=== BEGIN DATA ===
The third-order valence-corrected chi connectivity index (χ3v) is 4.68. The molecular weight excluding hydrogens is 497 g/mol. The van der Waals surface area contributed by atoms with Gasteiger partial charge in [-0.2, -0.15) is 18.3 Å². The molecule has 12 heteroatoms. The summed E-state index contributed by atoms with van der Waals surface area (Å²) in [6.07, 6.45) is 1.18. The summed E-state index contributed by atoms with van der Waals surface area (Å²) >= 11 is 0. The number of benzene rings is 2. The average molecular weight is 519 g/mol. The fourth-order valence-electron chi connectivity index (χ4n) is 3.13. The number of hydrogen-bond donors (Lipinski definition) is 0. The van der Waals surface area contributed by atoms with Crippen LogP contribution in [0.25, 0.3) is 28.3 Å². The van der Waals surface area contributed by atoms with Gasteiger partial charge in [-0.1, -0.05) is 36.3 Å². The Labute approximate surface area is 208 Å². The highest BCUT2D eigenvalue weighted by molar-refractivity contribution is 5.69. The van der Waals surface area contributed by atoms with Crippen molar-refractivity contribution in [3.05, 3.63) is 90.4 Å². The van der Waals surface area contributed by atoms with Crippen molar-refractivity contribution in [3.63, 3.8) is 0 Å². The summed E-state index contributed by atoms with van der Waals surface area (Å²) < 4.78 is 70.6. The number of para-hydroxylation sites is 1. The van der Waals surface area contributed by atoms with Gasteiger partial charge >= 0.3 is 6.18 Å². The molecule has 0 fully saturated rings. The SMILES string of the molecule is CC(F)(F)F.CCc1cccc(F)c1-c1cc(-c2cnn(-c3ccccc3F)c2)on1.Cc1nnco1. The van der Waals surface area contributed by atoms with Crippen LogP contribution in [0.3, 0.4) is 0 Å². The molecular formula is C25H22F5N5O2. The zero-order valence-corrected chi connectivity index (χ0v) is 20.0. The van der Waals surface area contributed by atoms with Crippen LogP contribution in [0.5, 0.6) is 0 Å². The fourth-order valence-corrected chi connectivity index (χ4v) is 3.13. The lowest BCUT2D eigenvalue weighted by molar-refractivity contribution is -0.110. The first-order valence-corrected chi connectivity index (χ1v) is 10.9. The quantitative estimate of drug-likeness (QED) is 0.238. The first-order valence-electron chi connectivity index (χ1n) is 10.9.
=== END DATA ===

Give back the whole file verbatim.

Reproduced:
The third-order valence-corrected chi connectivity index (χ3v) is 4.68. The molecular weight excluding hydrogens is 497 g/mol. The van der Waals surface area contributed by atoms with Gasteiger partial charge in [-0.2, -0.15) is 18.3 Å². The molecule has 12 heteroatoms. The summed E-state index contributed by atoms with van der Waals surface area (Å²) in [6.07, 6.45) is 1.18. The summed E-state index contributed by atoms with van der Waals surface area (Å²) >= 11 is 0. The number of benzene rings is 2. The average molecular weight is 519 g/mol. The fourth-order valence-electron chi connectivity index (χ4n) is 3.13. The number of hydrogen-bond donors (Lipinski definition) is 0. The van der Waals surface area contributed by atoms with Crippen LogP contribution in [0.25, 0.3) is 28.3 Å². The van der Waals surface area contributed by atoms with Gasteiger partial charge in [-0.1, -0.05) is 36.3 Å². The Labute approximate surface area is 208 Å². The highest BCUT2D eigenvalue weighted by molar-refractivity contribution is 5.69. The van der Waals surface area contributed by atoms with Crippen molar-refractivity contribution in [3.05, 3.63) is 90.4 Å². The van der Waals surface area contributed by atoms with Crippen molar-refractivity contribution in [3.63, 3.8) is 0 Å². The summed E-state index contributed by atoms with van der Waals surface area (Å²) < 4.78 is 70.6. The number of para-hydroxylation sites is 1. The van der Waals surface area contributed by atoms with Gasteiger partial charge >= 0.3 is 6.18 Å². The molecule has 0 fully saturated rings. The SMILES string of the molecule is CC(F)(F)F.CCc1cccc(F)c1-c1cc(-c2cnn(-c3ccccc3F)c2)on1.Cc1nnco1. The van der Waals surface area contributed by atoms with Crippen LogP contribution in [0.3, 0.4) is 0 Å². The molecular formula is C25H22F5N5O2. The zero-order valence-corrected chi connectivity index (χ0v) is 20.0. The van der Waals surface area contributed by atoms with Crippen LogP contribution in [0.5, 0.6) is 0 Å². The fourth-order valence-corrected chi connectivity index (χ4v) is 3.13. The lowest BCUT2D eigenvalue weighted by molar-refractivity contribution is -0.110. The first-order valence-corrected chi connectivity index (χ1v) is 10.9. The quantitative estimate of drug-likeness (QED) is 0.238. The first-order valence-electron chi connectivity index (χ1n) is 10.9.